The latest downward lurch in the price of crude oil is generating great anxieties among countries that Thomas J. Friedman of New York Times dubbed “petrolist States.” Its lessons are clear: Nothing is permanent in this world; in boom days prepare for doom days.
The Saudi’s oil minister as quoted above was explicit on his country’s disinclination in shouldering the burdens of stabilizing the oil price. The implication of this is that oil will still fall below thirty dollars as it is today.
Countries like Nigeria where oil contributes up to the ninety percent of the revenue (and about 95% of foreign exchange) is at the threshold of doom. Why Nigeria’s case is worse is that her leaders never prepared for the doom.
The anxieties following this sharp fall in oil price call to question what our leaders had planned. But from all indication nothing was planned save the sermon of diversification that we hear year-in-year-out.
So how will Nigeria fare? How can we surmount this situation? Nigeria has no power to change the oil price but it leaders through good policies can reroute the country from oil. So which route will the country take now?
Surprisingly, this gloomy backdrop seldom shakes the administration of president Buhari that was voted for change. Instead, they placed undue emphasis on Nnanna Kanu and Dasukigate.
Fighting corruption is good for our nascent democracy but the country as a matter of emergency needs economic adjustment and redirections.
What everyone is shouting is: Diversification! The word “diversification” has been the most promiscuous word in Nigerian politics.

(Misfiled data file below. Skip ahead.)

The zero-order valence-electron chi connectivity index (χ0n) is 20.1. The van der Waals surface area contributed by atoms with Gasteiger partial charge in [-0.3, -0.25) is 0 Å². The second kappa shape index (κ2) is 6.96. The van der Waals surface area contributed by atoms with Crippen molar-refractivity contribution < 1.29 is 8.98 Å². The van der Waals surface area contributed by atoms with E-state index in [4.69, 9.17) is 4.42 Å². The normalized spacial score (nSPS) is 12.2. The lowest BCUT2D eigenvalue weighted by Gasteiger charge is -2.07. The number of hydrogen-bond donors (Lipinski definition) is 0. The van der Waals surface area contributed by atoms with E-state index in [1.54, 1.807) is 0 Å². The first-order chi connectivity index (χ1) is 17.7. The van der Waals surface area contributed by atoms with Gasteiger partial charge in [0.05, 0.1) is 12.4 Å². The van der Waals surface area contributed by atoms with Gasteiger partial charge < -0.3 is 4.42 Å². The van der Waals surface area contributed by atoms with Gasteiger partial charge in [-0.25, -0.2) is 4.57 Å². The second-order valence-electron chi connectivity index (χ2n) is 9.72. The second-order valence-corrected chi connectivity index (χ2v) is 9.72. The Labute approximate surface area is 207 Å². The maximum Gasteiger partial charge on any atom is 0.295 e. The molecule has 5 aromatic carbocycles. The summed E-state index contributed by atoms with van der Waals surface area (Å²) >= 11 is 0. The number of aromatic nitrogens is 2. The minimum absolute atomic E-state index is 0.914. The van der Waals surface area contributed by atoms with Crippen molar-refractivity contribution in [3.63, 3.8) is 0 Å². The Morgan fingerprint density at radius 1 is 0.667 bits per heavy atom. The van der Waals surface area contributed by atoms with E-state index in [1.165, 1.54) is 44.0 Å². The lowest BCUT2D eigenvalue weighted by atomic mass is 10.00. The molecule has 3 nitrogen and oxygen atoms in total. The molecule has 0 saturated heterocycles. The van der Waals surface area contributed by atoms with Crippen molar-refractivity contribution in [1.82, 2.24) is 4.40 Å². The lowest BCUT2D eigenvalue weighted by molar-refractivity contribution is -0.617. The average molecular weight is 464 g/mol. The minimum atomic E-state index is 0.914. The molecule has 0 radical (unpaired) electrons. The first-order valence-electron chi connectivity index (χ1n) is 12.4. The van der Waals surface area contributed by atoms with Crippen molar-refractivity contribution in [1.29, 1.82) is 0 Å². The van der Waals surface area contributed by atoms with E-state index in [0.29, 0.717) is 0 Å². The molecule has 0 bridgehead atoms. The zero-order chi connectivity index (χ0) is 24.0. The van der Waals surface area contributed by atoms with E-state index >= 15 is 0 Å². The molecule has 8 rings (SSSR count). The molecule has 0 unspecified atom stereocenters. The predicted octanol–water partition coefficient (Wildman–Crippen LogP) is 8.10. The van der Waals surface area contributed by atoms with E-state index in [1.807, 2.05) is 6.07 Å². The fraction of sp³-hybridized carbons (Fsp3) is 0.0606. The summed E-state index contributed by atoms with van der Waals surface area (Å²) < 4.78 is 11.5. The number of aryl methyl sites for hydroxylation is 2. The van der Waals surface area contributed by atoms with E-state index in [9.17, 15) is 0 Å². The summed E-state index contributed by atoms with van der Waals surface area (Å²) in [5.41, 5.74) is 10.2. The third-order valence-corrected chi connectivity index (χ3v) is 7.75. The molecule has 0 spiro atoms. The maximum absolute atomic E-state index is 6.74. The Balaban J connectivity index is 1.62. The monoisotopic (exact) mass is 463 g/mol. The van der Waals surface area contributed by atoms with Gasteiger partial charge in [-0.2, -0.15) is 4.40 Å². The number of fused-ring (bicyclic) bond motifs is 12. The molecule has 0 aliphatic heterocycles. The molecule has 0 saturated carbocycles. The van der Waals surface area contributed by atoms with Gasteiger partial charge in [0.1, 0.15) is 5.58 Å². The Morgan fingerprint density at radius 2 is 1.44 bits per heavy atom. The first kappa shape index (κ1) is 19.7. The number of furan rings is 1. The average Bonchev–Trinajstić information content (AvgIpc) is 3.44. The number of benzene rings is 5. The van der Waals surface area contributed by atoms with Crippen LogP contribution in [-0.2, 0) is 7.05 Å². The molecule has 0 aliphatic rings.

Countries like United Arab Emirates were transformed to tourists’ sites through oil money. Can you say the same about Nigeria?
Nigerian politicians armed with a parasitic straw stuck the country’s commonwealth dry. Money that would have been use for national development was shared by selfish politicians we call leaders.
Today, oil is on verge of becoming uneconomic and from all indication Nigerian leaders are yet to come to grips with this fact. They’re waiting for the day oil will be sold at five dollars (a barrel) before they can do something.
That said, let’s look at Nigeria’s possible alternatives: Agriculture and solid minerals. Can they be our rock of refuge? Can they generate enough foreign exchange?
Today, Ghana and Ivory Coast produce more than half of the world’s cocoa, with 1.23 and 0.73 million tonnes respectively. Malaysia which I was told that got palm seedlings from Nigeria is today the world’s largest exporter of palm oil. Do you want to hear about groundnut? It’s now under spheres of China and India.
So what can Nigeria do in the light of these statistics? Can Buhari-led government take the Bull by the horn in putting Nigeria back to its place in the strata of agricultural products exporting countries?
For us to achieve a comeback, a pragmatic agricultural policy is needed. Emphasis should be placed on cassava and palm oil – at least this is where we have some comparative advantage.
Whenever solid minerals are mentioned everybody’s mind goes to Ajaokuta’s steel and coals in Enugu, telling you that we know our problems but lack the will to root them. President Buhari must do something in this area.
With the macabre dance of oil in the world market going uninterrupted and US becoming satisfied with their shale oil, Buhari led government should know that Nigeria’s economy is at a crossroad where it is either diversified or devastated!
Asikason Jonathan, a political scientist, wrote in from Enugwu-Ukwu, Anambra State. He can be reached at [email protected]